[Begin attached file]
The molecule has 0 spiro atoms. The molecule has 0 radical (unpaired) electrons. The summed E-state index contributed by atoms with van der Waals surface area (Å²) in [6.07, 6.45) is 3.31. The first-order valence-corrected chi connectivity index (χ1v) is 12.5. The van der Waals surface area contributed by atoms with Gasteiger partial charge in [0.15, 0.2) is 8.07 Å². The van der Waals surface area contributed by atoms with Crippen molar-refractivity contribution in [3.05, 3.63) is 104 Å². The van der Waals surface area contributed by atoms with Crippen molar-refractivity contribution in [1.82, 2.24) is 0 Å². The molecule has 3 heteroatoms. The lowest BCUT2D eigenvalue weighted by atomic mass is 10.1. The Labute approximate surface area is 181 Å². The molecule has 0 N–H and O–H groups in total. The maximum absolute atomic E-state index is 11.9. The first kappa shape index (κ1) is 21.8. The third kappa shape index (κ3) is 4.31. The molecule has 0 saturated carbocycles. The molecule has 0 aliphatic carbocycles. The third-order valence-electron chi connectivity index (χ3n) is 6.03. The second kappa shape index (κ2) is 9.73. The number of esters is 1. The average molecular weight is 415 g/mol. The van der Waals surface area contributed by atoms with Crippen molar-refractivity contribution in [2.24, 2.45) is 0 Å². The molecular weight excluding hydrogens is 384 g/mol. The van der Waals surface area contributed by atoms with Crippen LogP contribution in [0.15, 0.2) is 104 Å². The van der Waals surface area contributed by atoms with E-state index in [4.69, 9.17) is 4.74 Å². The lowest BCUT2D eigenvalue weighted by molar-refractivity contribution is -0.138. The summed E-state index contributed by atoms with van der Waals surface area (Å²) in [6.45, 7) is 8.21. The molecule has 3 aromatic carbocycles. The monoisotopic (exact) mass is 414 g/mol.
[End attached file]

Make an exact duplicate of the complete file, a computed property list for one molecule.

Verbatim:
The molecule has 0 spiro atoms. The molecule has 0 radical (unpaired) electrons. The summed E-state index contributed by atoms with van der Waals surface area (Å²) in [6.07, 6.45) is 3.31. The first-order valence-corrected chi connectivity index (χ1v) is 12.5. The van der Waals surface area contributed by atoms with Gasteiger partial charge in [0.15, 0.2) is 8.07 Å². The van der Waals surface area contributed by atoms with Crippen molar-refractivity contribution in [3.05, 3.63) is 104 Å². The van der Waals surface area contributed by atoms with Crippen molar-refractivity contribution in [1.82, 2.24) is 0 Å². The molecule has 3 heteroatoms. The lowest BCUT2D eigenvalue weighted by atomic mass is 10.1. The Labute approximate surface area is 181 Å². The molecule has 0 N–H and O–H groups in total. The maximum absolute atomic E-state index is 11.9. The first kappa shape index (κ1) is 21.8. The third kappa shape index (κ3) is 4.31. The molecule has 0 saturated carbocycles. The molecule has 0 aliphatic carbocycles. The third-order valence-electron chi connectivity index (χ3n) is 6.03. The second kappa shape index (κ2) is 9.73. The number of esters is 1. The average molecular weight is 415 g/mol. The van der Waals surface area contributed by atoms with Crippen molar-refractivity contribution in [2.24, 2.45) is 0 Å². The molecular weight excluding hydrogens is 384 g/mol. The van der Waals surface area contributed by atoms with Crippen LogP contribution in [0.15, 0.2) is 104 Å². The van der Waals surface area contributed by atoms with E-state index in [4.69, 9.17) is 4.74 Å². The lowest BCUT2D eigenvalue weighted by molar-refractivity contribution is -0.138. The summed E-state index contributed by atoms with van der Waals surface area (Å²) in [6.45, 7) is 8.21. The molecule has 3 aromatic carbocycles. The monoisotopic (exact) mass is 414 g/mol.